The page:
In this Telugu film Sanjay does just a cameo.
About the story: Sitarama Rao (Nagarjuna) faces massive family problems. His father was cheated and innocently jailed, and to pay for the court proceedings and furthermore his sister’s study fees, Sitarama gets up to his ears into debt. One evening he watches a horrendous car accident; he gets the driver, the beautiful and wealthy Chandra (Ramya Krishna) out of the car wreck and takes her to a hospital where she goes into a coma. Because of a misconception, Chandra’s family takes him for her husband Raj Kapoor because of whom Chandra had run away from home. At the request of a relative who realizes the truth, Sitarama agrees to act as Raj Kapoor to avoid further perturbance for Chandra’s cardiac father. First unwilling to do this charade, Sitarama finally also sees a chance to solve his financial problems by being Chandra’s "husband". But not everyone is convinced about this "Raj Kapoor", especially not Chandra’s soulmate Lekha (Isha Koppikar)...
It was really an unexpected surprise for me to learn about a Telugu film in Sanjay Dutt’s filmography. Until now, Chandralekha was not to be found in any Sanjay’s film list known to me. Okay, "popular Hindi artiste Sanjay Dutt" (as the DVD cover says) plays just a brief cameo, a single minuscule scene, but he definitely did it, and so Chandralekha belongs to his filmography as well as, say, Achanak from the same year where his guest appearance is comparably short. I can just guess the reason for this cameo; I suppose that it might have been Ram Gopal Varma, the mentor of director Krishna Vamsi, who arranged this trip to Telugu climes for his Daud hero.
The story of Chandralekha is a variant of the Hollywood movie While You Were Sleeping. Two years later even a Hindi remake was made, Har Dil Jo Pyar Karega, where Shahrukh Khan appeared in the small guest role which in Chandralekha was played by Sanjay Dutt: the coma patient’s alleged husband who claims his rights until he is revealed as mentally disturbed and taken away. A simple task which Sanjay solves seasonedly and with ice-cold English phrases (appreciated with "Our Thanks to Sanjay Dutt" in the end). Quick and easy.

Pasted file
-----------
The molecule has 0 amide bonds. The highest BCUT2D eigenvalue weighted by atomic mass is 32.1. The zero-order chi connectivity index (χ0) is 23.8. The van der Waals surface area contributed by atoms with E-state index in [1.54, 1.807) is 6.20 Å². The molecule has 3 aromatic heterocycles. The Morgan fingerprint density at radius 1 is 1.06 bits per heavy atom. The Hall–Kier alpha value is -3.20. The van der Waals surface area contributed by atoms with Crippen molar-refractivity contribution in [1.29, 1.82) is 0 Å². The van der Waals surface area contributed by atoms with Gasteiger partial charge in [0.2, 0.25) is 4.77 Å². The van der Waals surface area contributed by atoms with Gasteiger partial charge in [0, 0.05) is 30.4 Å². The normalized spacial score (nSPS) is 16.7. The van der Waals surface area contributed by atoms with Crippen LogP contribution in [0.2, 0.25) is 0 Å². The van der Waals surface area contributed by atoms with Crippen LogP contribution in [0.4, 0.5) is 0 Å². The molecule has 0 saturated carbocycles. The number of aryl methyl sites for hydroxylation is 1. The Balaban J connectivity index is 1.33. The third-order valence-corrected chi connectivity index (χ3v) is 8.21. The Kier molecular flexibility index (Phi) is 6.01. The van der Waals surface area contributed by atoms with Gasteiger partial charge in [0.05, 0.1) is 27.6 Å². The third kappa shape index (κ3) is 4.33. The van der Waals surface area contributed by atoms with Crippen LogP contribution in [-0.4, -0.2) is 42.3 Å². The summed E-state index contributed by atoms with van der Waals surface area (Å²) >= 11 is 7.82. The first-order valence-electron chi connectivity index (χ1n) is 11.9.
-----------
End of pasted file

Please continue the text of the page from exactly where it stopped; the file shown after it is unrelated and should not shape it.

Too bad, the rest of the film is not like that. The dialogues are mostly fired like a machine-gun – fast and loud. And the humour is more of the unnerving kind. In between there are a few bright spots, e.g. each time when Ramya Krishna dances or when Nagarjuna gets emotional and a bit more quiet. All in all, Chandralekha is his film which was no big problem as he hardly faced any competition by his fellow actors. The film also suffers from technical flaws, be it the unnatural and loud sound reverberation (it sounds like the dubbing has taken place in a large dome) or incorrect subtitles which sometimes even lack completely.
So Sanjay Dutt’s fans can regard Chandralekha as a rare curiosity in his filmography, but you need it really only when you’re eager to get a complete collection of his films.
Produced by Nagarjuna Akkineni, V. Ramprasad; Directed by Priyadarshan & Fazil, Krishna Vamsi
149 Min.; DVD: Sri Balaji Video, English subtitles (including songs), often incorrect and sometimes completely missing